That old fart was a young fart, once

posted in: Life and things | 12

On this last day of 2012 I’m indulging in a little bit of reflection.

When I was younger, old people used to annoy me. They’d get in my way, putter around when I wanted to hurry. They’d shuffle along, backs bent, maybe a walking stick in hand. Silly old farts.

Like I said, maybe I’m getting ‘old’. These days I look at those old people, hunched over their canes, shuffling along, and I wonder what they were like when they were young. They’ve lived a life. Been to school, fallen over in the playground, kicked footballs, built billy-carts, had a cat or a dog or a horse, or maybe all of them. And then they were teenagers, bopping along to Buddy Holly or Bill Hayley. They went to the drive-in, snogged (or shagged) in the back seat of the car. Perhaps they sat in the back row of the pictures on a Saturday afternoon watching serials of Tom Mix or the Shadow.

Those folks might have had kids, gone through the trials and the joys of childbirth and raising a family. Now maybe there are grand-kids, perhaps great-grandkids.

There was a time when those backs were straight, those legs strong and active. Maybe, like me, the brain in that old head thinks it’s still thirty. Or twenty-one.

These days, I don’t have much time for the emails circulating amongst us retirees listing all the things ‘we’ used to have. So what? Time stops for no man. Life goes on. I remember my mum saying (in the eighties, I think) that she wouldn’t want to bring up children in ‘this day and age’. And she’d cite the cold war, and drugs and cars and crime and and and. This from a woman who married in the Great Depression and lived in occupied Holland through WW2 with five small children, before packing up the whole kit and caboodle and migrating to Australia in 1955. I hear it now, too, from people my age. Sure, I feel sorry for today’s kids in as much as they’ll find it harder to buy a home, they’ll have to cope with pollution and global warming. But my generation had its own burdens. Every generation does. And for every generation, it’s the same – and yet different. They’ll cope. It’s their life, their choices and they’ve never known anything else. And they never will.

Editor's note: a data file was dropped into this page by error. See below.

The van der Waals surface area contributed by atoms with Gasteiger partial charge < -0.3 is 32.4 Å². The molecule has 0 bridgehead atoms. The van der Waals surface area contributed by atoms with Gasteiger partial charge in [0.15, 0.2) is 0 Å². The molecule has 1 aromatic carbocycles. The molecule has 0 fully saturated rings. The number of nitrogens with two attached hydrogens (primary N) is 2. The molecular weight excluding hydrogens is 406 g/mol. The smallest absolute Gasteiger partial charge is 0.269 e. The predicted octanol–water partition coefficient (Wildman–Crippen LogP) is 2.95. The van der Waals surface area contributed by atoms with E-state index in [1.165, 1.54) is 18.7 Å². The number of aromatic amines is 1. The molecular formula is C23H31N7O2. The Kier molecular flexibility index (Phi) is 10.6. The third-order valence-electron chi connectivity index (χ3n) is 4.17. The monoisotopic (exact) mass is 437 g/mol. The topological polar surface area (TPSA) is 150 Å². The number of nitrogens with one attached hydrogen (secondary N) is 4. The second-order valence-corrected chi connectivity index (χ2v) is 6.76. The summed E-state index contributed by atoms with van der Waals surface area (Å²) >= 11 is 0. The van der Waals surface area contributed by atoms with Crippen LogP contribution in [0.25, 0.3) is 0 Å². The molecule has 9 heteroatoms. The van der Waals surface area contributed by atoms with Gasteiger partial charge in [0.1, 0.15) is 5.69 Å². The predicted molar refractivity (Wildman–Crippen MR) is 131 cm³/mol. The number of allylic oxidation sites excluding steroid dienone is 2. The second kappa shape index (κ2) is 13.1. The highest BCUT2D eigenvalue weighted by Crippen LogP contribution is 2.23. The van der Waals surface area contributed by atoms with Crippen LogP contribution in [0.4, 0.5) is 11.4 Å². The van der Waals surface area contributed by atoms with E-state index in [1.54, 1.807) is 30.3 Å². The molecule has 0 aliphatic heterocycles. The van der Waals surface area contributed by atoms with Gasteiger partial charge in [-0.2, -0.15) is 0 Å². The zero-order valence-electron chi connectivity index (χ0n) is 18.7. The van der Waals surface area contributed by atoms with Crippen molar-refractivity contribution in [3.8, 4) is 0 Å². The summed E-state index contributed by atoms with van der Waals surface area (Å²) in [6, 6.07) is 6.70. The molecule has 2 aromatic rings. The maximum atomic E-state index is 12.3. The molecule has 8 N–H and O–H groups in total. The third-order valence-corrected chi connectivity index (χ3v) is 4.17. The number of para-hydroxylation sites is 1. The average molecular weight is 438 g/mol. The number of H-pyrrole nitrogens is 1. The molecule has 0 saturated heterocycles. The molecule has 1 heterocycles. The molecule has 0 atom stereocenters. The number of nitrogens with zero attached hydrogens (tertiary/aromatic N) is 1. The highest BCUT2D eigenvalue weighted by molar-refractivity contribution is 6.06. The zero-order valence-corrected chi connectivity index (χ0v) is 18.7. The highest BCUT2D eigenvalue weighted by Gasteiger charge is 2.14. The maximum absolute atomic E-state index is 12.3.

I also don’t have much time for older people who won’t even try to cope with computers and the like. Sorry, but it really isn’t hard. It’s a matter of choice and the benefits of the internet far outweigh the drawbacks. The ability to easily keep in touch with friends and family is probably number one.

So I guess it’s possible I might be one of those with a bent back and a walking stick sooner, rather than later. But my brain won’t be old. Of that you can be sure.

Happy New Year, folks. And remember, that old fart was a young fart, once. Live life to the fullest. Try things. If you don’t like them, stop. Life is not a dress rehearsal.


12 Responses

  1. talain45

    Lovely post, nice reflection and couldn’t agree more. Thank you for sharing. 🙂

  2. Mona Karel